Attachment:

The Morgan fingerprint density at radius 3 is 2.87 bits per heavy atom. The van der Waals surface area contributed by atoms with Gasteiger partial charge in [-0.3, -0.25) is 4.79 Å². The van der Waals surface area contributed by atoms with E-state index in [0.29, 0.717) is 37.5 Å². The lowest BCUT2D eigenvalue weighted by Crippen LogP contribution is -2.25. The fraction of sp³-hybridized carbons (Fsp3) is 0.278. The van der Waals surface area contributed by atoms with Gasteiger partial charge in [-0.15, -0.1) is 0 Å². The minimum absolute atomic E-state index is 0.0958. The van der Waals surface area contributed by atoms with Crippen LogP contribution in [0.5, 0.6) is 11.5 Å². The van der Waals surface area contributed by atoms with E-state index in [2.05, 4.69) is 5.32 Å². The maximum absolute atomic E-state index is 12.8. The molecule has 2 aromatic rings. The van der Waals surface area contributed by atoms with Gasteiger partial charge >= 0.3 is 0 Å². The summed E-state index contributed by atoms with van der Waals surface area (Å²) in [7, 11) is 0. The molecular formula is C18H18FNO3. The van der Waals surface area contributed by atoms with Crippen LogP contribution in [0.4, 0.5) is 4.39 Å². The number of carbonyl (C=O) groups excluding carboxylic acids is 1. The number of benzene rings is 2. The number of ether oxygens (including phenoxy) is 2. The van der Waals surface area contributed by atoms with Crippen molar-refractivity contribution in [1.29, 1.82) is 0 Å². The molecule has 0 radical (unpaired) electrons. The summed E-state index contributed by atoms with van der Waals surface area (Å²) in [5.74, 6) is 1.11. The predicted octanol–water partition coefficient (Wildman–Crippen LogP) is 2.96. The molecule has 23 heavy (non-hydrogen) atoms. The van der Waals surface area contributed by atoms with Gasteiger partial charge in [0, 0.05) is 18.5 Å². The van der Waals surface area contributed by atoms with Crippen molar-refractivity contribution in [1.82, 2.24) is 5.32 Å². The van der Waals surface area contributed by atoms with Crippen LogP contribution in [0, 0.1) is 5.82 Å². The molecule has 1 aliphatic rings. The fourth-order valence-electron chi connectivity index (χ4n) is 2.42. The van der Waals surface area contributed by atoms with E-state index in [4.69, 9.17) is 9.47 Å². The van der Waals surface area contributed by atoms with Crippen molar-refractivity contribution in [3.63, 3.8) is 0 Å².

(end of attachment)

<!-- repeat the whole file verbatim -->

The Morgan fingerprint density at radius 3 is 2.87 bits per heavy atom. The van der Waals surface area contributed by atoms with Gasteiger partial charge in [-0.3, -0.25) is 4.79 Å². The van der Waals surface area contributed by atoms with E-state index in [0.29, 0.717) is 37.5 Å². The lowest BCUT2D eigenvalue weighted by Crippen LogP contribution is -2.25. The fraction of sp³-hybridized carbons (Fsp3) is 0.278. The van der Waals surface area contributed by atoms with Gasteiger partial charge in [-0.15, -0.1) is 0 Å². The minimum absolute atomic E-state index is 0.0958. The van der Waals surface area contributed by atoms with Crippen LogP contribution in [0.5, 0.6) is 11.5 Å². The van der Waals surface area contributed by atoms with E-state index in [2.05, 4.69) is 5.32 Å². The maximum absolute atomic E-state index is 12.8. The molecule has 2 aromatic rings. The van der Waals surface area contributed by atoms with Gasteiger partial charge >= 0.3 is 0 Å². The summed E-state index contributed by atoms with van der Waals surface area (Å²) in [7, 11) is 0. The molecular formula is C18H18FNO3. The van der Waals surface area contributed by atoms with Crippen LogP contribution in [0.4, 0.5) is 4.39 Å². The number of carbonyl (C=O) groups excluding carboxylic acids is 1. The number of benzene rings is 2. The number of ether oxygens (including phenoxy) is 2. The van der Waals surface area contributed by atoms with Crippen molar-refractivity contribution in [1.29, 1.82) is 0 Å². The molecule has 0 radical (unpaired) electrons. The summed E-state index contributed by atoms with van der Waals surface area (Å²) in [5.74, 6) is 1.11. The predicted octanol–water partition coefficient (Wildman–Crippen LogP) is 2.96. The molecule has 23 heavy (non-hydrogen) atoms. The van der Waals surface area contributed by atoms with Gasteiger partial charge in [0, 0.05) is 18.5 Å². The van der Waals surface area contributed by atoms with Crippen molar-refractivity contribution in [1.82, 2.24) is 5.32 Å². The van der Waals surface area contributed by atoms with Crippen LogP contribution in [0, 0.1) is 5.82 Å². The molecule has 1 aliphatic rings. The fourth-order valence-electron chi connectivity index (χ4n) is 2.42. The van der Waals surface area contributed by atoms with E-state index in [4.69, 9.17) is 9.47 Å². The van der Waals surface area contributed by atoms with Crippen molar-refractivity contribution in [3.63, 3.8) is 0 Å².